It used to be that people had just a few outfits, and one or two dressy items, which were of excellent quality and kept nice so they would last. I have tended toward purchasing cheaper clothing because I thought it more important that our drawers be filled for some reason. So off to Target we would go, buying 5 pairs of pants, 6 t-shirts, a package of socks, and maybe a dress or two. Then Christmas and birthdays come along, and before long the kids' drawers and shelves are overflowing with outfits that will be worn just a few times before being outgrown.


Now, I will never claim to be any kind of ace seamstress, but if I put my money towards good materials, and invest a little (ok, a lot) of my time, I can create a small but sturdy wardrobe for my children, supplemented with some higher quality store-bought things. And if we're talking about summer clothes, I can do this for myself as well (I have not conquered tailored pants or shirts for cold weather, and I live in jeans anyway). I can make nightclothes for all who need them, and knit warm socks and sweaters (necessary when it is chilly for about 8 months of the year).

By doing this I can feel just a bit less dependent on big companies and foreign nations for the things I need. I don't like the fact that, as a nation, we have given up control of our needs to anyone who will provide them. No one knows how to do for themselves anymore.

And the best part of making some of our things is that Daughter gets a real kick out of it. She goes through my patterns with me, chooses fabrics she likes, and picks out rick-rack and buttons to embellish her clothes. What a thrill, to be able to provide her what she wants while she is still young and doesn't feel the need to be exactly like her peers!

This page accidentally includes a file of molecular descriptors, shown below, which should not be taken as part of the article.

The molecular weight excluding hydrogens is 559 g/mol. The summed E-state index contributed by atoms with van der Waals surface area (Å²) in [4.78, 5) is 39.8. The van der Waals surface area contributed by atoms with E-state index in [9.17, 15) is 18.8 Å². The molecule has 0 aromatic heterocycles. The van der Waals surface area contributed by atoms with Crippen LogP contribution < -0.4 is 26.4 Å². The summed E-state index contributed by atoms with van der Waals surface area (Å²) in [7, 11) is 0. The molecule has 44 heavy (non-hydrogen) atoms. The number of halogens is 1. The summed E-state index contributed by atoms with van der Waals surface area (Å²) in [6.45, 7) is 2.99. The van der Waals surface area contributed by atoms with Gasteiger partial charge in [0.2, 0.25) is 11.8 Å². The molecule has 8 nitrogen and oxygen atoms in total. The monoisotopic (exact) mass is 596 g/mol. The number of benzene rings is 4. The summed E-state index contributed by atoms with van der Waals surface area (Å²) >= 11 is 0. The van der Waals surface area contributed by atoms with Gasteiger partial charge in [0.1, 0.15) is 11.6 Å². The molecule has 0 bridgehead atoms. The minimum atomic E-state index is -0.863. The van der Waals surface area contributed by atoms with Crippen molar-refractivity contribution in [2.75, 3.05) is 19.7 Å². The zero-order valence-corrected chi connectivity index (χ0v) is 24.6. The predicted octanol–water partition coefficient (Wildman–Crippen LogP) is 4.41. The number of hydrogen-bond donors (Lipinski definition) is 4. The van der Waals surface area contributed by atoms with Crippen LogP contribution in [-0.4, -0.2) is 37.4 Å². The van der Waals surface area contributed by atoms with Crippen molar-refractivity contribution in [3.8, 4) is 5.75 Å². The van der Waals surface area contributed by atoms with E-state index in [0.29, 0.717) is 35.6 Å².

So that was sort of rambly, but it is hard for me to put into words why I do what I do.

Why do you sew or knit or crochet or quilt or can or preserve or keep chickens in your backyard? What does it mean to you?

4 comments:

April said...

Kate, I would really love to just sit on a comfy couch with my knees up, good cuppacoffee in hand, and just chat about life. Such a fun post I could totally see having in conversation. And, yes, Karen is on the same comfy couch with us - in her olive green sweater.

HangerMom said...

That was a really interesting post!

I picked up crocheting because in college I could NOT sit still and watch tv or a movie without fidgeting and getting nervous. Crocheting filled my hands with productive work that allowed my mind to relax.

Sewing I learned in jr high home ec, but rediscovered after having children because I had a bridesmaid dress that I'd worn while pregnant, and I wanted to turn the fabric into a dress for my daughter after she was born. After that, I was hooked on seeing my kids dressed in things I'd created. I only wish I could get more sewing done. I love making things for my children, and the couple things I've made for myself are the most frequently worn items in my closet!

Your comments about not relying heavily on other people/countries struck a note with me as well, but it would take too long to spout all my ponderings on that here.

Shari said...

Knitting started as being a stress reliever for me but now I take pride in my work and not being dependent on others to provide me with what I need. We keep a small garden in the summer and I know how to use a sewing machine. However I havent sewn in years but I would love to start again. I keep procrastinating cause I know my sewing machine needs to be serviced.
I love these posts!

Jenn said...

I am so jealous of your skills! (And I know you don't want to hear that!) I need to spend more time on my machine and try, try again to sew more clothing. I agree - it is so important for handmade to continue - I hope dearly that I can pass these things onto my children. And teach them that not everything has to come from Target.